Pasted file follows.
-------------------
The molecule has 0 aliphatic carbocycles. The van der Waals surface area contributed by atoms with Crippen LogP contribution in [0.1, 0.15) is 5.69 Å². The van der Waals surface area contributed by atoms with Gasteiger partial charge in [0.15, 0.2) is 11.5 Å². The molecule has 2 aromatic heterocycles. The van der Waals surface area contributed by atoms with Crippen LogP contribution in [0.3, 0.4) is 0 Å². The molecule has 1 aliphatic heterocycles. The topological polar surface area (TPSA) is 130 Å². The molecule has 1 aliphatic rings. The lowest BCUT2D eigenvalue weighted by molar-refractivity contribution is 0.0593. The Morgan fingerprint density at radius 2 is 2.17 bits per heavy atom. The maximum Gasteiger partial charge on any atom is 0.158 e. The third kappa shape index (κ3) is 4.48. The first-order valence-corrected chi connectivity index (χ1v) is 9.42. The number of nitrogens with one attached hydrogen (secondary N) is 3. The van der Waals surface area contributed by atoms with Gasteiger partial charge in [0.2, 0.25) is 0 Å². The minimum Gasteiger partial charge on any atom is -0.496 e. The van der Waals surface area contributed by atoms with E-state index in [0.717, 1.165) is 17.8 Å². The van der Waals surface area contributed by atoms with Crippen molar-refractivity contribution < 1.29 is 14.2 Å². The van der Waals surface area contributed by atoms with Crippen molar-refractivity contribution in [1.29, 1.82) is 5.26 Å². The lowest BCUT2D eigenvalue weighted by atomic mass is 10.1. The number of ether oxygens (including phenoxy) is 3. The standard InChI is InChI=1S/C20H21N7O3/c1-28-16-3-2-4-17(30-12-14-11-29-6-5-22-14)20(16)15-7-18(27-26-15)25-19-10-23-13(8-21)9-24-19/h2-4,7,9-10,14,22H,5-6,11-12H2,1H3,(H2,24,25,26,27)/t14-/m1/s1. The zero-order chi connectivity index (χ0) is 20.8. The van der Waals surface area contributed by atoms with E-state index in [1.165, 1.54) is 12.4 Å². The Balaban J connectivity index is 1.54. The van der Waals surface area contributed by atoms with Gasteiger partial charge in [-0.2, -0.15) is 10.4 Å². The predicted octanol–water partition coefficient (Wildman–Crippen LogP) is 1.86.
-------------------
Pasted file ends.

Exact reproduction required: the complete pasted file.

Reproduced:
The molecule has 0 aliphatic carbocycles. The van der Waals surface area contributed by atoms with Crippen LogP contribution in [0.1, 0.15) is 5.69 Å². The van der Waals surface area contributed by atoms with Gasteiger partial charge in [0.15, 0.2) is 11.5 Å². The molecule has 2 aromatic heterocycles. The van der Waals surface area contributed by atoms with Crippen LogP contribution in [0.3, 0.4) is 0 Å². The molecule has 1 aliphatic heterocycles. The topological polar surface area (TPSA) is 130 Å². The molecule has 1 aliphatic rings. The lowest BCUT2D eigenvalue weighted by molar-refractivity contribution is 0.0593. The Morgan fingerprint density at radius 2 is 2.17 bits per heavy atom. The maximum Gasteiger partial charge on any atom is 0.158 e. The third kappa shape index (κ3) is 4.48. The first-order valence-corrected chi connectivity index (χ1v) is 9.42. The number of nitrogens with one attached hydrogen (secondary N) is 3. The van der Waals surface area contributed by atoms with Gasteiger partial charge in [0.2, 0.25) is 0 Å². The minimum Gasteiger partial charge on any atom is -0.496 e. The van der Waals surface area contributed by atoms with E-state index in [0.717, 1.165) is 17.8 Å². The van der Waals surface area contributed by atoms with Crippen molar-refractivity contribution < 1.29 is 14.2 Å². The van der Waals surface area contributed by atoms with Crippen molar-refractivity contribution in [1.29, 1.82) is 5.26 Å². The lowest BCUT2D eigenvalue weighted by atomic mass is 10.1. The number of ether oxygens (including phenoxy) is 3. The standard InChI is InChI=1S/C20H21N7O3/c1-28-16-3-2-4-17(30-12-14-11-29-6-5-22-14)20(16)15-7-18(27-26-15)25-19-10-23-13(8-21)9-24-19/h2-4,7,9-10,14,22H,5-6,11-12H2,1H3,(H2,24,25,26,27)/t14-/m1/s1. The zero-order chi connectivity index (χ0) is 20.8. The van der Waals surface area contributed by atoms with E-state index in [1.165, 1.54) is 12.4 Å². The Balaban J connectivity index is 1.54. The van der Waals surface area contributed by atoms with Gasteiger partial charge in [-0.2, -0.15) is 10.4 Å². The predicted octanol–water partition coefficient (Wildman–Crippen LogP) is 1.86.